Between 2008 and 2016, the United States witnessed a six-fold increase in the number of brewery establishments, accompanied by a remarkable 120 percent growth in the brewery workforce. In less than a decade, the industry sextupled its establishments and more than doubled its workforce, all while U.S. beer consumption experienced a decline.
Several factors underpin the surge of craft beer. Foremost among them is the evolving palate of consumers. The craft beer movement reflects a response to consumer demands for fuller flavors, greater variety, and heightened support for local businesses.
It’s worth noting that the craft beer movement gained momentum during the Great Recession, giving rise to a wave of “necessity entrepreneurs” who, in the absence of traditional employment opportunities, ventured into the realm of small-time breweries.
To oversee and maintain the integrity of the craft beer boom, non-profit organizations like The Craft Brewers Association (CBA) play a crucial role. The CBA serves as a trade group dedicated to safeguarding and promoting the interests of small, independent U.S. brewers.
Their criteria define an American craft brewer as one that produces no more than 6 million barrels of beer annually and maintains less than 25% ownership or control by a beverage alcohol industry member not classified as a craft brewer.
Furthermore, the CBA has introduced the Independent Craft Brewer Seal, offering consumers a simple means to identify beers produced by independent craft brewers. As of the year 2020, this seal has been embraced by over 5,300 breweries, reaffirming their commitment to the craft and the values it represents.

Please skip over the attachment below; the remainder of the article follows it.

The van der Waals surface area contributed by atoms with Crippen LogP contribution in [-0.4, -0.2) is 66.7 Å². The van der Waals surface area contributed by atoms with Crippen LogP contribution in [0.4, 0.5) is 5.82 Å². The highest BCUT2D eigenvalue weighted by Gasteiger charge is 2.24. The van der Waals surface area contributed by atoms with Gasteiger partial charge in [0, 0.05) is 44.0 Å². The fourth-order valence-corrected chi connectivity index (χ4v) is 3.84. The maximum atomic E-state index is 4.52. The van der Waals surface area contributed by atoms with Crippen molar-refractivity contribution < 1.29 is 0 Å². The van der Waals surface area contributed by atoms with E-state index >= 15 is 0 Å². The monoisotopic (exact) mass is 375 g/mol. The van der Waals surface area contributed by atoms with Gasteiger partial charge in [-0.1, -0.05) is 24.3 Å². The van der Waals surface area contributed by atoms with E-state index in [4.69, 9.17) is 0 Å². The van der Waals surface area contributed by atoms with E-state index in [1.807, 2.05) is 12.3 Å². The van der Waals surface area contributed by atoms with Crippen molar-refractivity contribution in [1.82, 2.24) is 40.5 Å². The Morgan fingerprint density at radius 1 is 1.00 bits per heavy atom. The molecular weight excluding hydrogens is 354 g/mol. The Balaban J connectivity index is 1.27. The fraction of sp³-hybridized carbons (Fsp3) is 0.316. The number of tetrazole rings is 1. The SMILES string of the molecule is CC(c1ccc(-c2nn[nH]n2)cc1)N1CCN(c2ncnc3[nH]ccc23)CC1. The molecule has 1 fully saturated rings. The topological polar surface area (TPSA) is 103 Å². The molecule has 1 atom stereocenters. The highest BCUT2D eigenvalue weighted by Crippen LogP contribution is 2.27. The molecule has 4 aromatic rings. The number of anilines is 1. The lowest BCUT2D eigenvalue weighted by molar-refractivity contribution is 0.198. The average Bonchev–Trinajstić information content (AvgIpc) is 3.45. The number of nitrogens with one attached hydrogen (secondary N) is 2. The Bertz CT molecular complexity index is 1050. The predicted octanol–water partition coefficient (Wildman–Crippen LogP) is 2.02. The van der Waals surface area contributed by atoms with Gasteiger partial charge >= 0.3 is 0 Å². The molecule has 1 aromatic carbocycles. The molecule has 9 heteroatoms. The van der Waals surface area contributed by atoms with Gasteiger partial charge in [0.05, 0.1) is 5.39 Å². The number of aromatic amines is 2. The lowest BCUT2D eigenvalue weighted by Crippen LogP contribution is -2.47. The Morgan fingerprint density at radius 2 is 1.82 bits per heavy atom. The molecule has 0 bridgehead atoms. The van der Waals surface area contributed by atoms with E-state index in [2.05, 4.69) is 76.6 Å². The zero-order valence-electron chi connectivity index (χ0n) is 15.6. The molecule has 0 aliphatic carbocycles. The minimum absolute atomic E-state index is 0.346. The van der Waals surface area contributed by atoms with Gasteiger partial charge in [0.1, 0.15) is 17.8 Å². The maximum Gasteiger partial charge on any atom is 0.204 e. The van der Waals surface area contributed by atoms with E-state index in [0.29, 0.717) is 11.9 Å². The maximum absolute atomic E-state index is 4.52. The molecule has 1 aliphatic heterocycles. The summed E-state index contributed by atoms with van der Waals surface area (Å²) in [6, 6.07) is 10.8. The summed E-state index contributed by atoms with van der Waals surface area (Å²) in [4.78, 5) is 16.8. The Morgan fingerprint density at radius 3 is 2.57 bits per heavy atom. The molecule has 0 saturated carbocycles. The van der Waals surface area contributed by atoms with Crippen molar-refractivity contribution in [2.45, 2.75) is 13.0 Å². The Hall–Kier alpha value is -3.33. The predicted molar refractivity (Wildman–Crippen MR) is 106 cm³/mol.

Brewing Process in Craft Beer
The brewing process in a beer brewery is just like an art in itself. Having a fundamental grasp of the brewing process can enhance your appreciation of the delightful world of craft beer.
This marks the initial stage of the process, where the first two ingredients—water and malt—converge. Hot water is combined with the cracked grain in a sizable vessel known as a “Mash Tun.” With the assistance of enzymes present in the malt, the starches in the grains are transformed into sugars. The outcome of this step is what brewers term “wort,” a sugar-rich liquid derived from malt and other grains. Typically, this mashing process spans a duration of 60 to 90 minutes.
Before progressing to lautering, there’s a customary “mash out” phase, raising the mash’s temperature to approximately 77°C (170°F) to arrest enzymic activity. Filtering is employed to gently rinse the mash, washing away any residual sugars. Failure to rinse would result in a considerable sugar residue within the malt. Filtering also enhances the extraction efficiency. The objective is to transfer the clear wort into the brew kettle.